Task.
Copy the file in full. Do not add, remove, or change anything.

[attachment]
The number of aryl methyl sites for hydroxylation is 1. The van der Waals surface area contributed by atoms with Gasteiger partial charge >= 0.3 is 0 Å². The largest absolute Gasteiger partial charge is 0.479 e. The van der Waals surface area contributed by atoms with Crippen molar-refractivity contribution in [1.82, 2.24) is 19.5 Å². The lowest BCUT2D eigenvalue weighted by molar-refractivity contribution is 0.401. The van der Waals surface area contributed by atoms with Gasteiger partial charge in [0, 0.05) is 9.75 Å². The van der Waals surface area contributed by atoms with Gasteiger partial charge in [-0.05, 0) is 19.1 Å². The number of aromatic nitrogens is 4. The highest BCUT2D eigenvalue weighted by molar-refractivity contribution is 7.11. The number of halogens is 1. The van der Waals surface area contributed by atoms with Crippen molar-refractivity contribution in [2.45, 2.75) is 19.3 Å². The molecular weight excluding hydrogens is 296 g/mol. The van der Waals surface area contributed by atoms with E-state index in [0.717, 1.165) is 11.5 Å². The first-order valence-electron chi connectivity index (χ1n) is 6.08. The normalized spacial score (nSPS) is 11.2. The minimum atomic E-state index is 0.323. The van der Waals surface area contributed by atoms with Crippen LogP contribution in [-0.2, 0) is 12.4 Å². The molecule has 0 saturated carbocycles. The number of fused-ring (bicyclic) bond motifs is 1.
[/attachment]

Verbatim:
The number of aryl methyl sites for hydroxylation is 1. The van der Waals surface area contributed by atoms with Gasteiger partial charge >= 0.3 is 0 Å². The largest absolute Gasteiger partial charge is 0.479 e. The van der Waals surface area contributed by atoms with Crippen molar-refractivity contribution in [1.82, 2.24) is 19.5 Å². The lowest BCUT2D eigenvalue weighted by molar-refractivity contribution is 0.401. The van der Waals surface area contributed by atoms with Gasteiger partial charge in [0, 0.05) is 9.75 Å². The van der Waals surface area contributed by atoms with Gasteiger partial charge in [-0.05, 0) is 19.1 Å². The number of aromatic nitrogens is 4. The highest BCUT2D eigenvalue weighted by molar-refractivity contribution is 7.11. The number of halogens is 1. The van der Waals surface area contributed by atoms with Crippen molar-refractivity contribution in [2.45, 2.75) is 19.3 Å². The molecular weight excluding hydrogens is 296 g/mol. The van der Waals surface area contributed by atoms with E-state index in [0.717, 1.165) is 11.5 Å². The first-order valence-electron chi connectivity index (χ1n) is 6.08. The normalized spacial score (nSPS) is 11.2. The minimum atomic E-state index is 0.323. The van der Waals surface area contributed by atoms with Crippen LogP contribution in [-0.2, 0) is 12.4 Å². The molecule has 0 saturated carbocycles. The number of fused-ring (bicyclic) bond motifs is 1.